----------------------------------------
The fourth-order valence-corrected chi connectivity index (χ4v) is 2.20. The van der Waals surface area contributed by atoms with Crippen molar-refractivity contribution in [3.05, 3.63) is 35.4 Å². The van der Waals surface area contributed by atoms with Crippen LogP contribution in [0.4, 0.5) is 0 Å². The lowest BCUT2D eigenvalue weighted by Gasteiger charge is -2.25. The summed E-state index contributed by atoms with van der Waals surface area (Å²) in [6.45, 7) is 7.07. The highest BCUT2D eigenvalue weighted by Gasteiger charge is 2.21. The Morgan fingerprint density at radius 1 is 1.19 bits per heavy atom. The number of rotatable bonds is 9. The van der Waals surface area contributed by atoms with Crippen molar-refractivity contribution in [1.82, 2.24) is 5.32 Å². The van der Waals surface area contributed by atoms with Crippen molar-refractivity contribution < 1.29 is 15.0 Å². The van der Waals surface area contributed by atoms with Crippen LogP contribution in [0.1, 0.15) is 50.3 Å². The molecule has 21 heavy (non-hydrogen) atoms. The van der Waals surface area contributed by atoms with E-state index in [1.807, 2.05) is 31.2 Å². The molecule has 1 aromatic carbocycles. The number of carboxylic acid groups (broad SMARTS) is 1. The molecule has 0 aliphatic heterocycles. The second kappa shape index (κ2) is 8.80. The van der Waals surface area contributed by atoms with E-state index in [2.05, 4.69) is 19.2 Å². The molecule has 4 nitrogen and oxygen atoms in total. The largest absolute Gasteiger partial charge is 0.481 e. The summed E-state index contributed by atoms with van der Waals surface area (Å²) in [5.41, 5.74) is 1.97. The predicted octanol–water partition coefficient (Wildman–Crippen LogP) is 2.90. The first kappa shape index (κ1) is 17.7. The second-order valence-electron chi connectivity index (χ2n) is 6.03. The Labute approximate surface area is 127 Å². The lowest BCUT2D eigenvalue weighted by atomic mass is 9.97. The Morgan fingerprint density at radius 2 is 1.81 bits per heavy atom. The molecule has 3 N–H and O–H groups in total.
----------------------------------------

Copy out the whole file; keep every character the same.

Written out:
The fourth-order valence-corrected chi connectivity index (χ4v) is 2.20. The van der Waals surface area contributed by atoms with Crippen molar-refractivity contribution in [3.05, 3.63) is 35.4 Å². The van der Waals surface area contributed by atoms with Crippen LogP contribution in [0.4, 0.5) is 0 Å². The lowest BCUT2D eigenvalue weighted by Gasteiger charge is -2.25. The summed E-state index contributed by atoms with van der Waals surface area (Å²) in [6.45, 7) is 7.07. The highest BCUT2D eigenvalue weighted by Gasteiger charge is 2.21. The Morgan fingerprint density at radius 1 is 1.19 bits per heavy atom. The number of rotatable bonds is 9. The van der Waals surface area contributed by atoms with Crippen molar-refractivity contribution in [1.82, 2.24) is 5.32 Å². The van der Waals surface area contributed by atoms with Crippen molar-refractivity contribution < 1.29 is 15.0 Å². The van der Waals surface area contributed by atoms with Crippen LogP contribution in [0.1, 0.15) is 50.3 Å². The molecule has 21 heavy (non-hydrogen) atoms. The van der Waals surface area contributed by atoms with E-state index in [1.807, 2.05) is 31.2 Å². The molecule has 1 aromatic carbocycles. The number of carboxylic acid groups (broad SMARTS) is 1. The molecule has 0 aliphatic heterocycles. The second kappa shape index (κ2) is 8.80. The van der Waals surface area contributed by atoms with E-state index in [2.05, 4.69) is 19.2 Å². The molecule has 4 nitrogen and oxygen atoms in total. The largest absolute Gasteiger partial charge is 0.481 e. The summed E-state index contributed by atoms with van der Waals surface area (Å²) in [5.41, 5.74) is 1.97. The predicted octanol–water partition coefficient (Wildman–Crippen LogP) is 2.90. The first kappa shape index (κ1) is 17.7. The second-order valence-electron chi connectivity index (χ2n) is 6.03. The Labute approximate surface area is 127 Å². The lowest BCUT2D eigenvalue weighted by atomic mass is 9.97. The Morgan fingerprint density at radius 2 is 1.81 bits per heavy atom. The molecule has 3 N–H and O–H groups in total.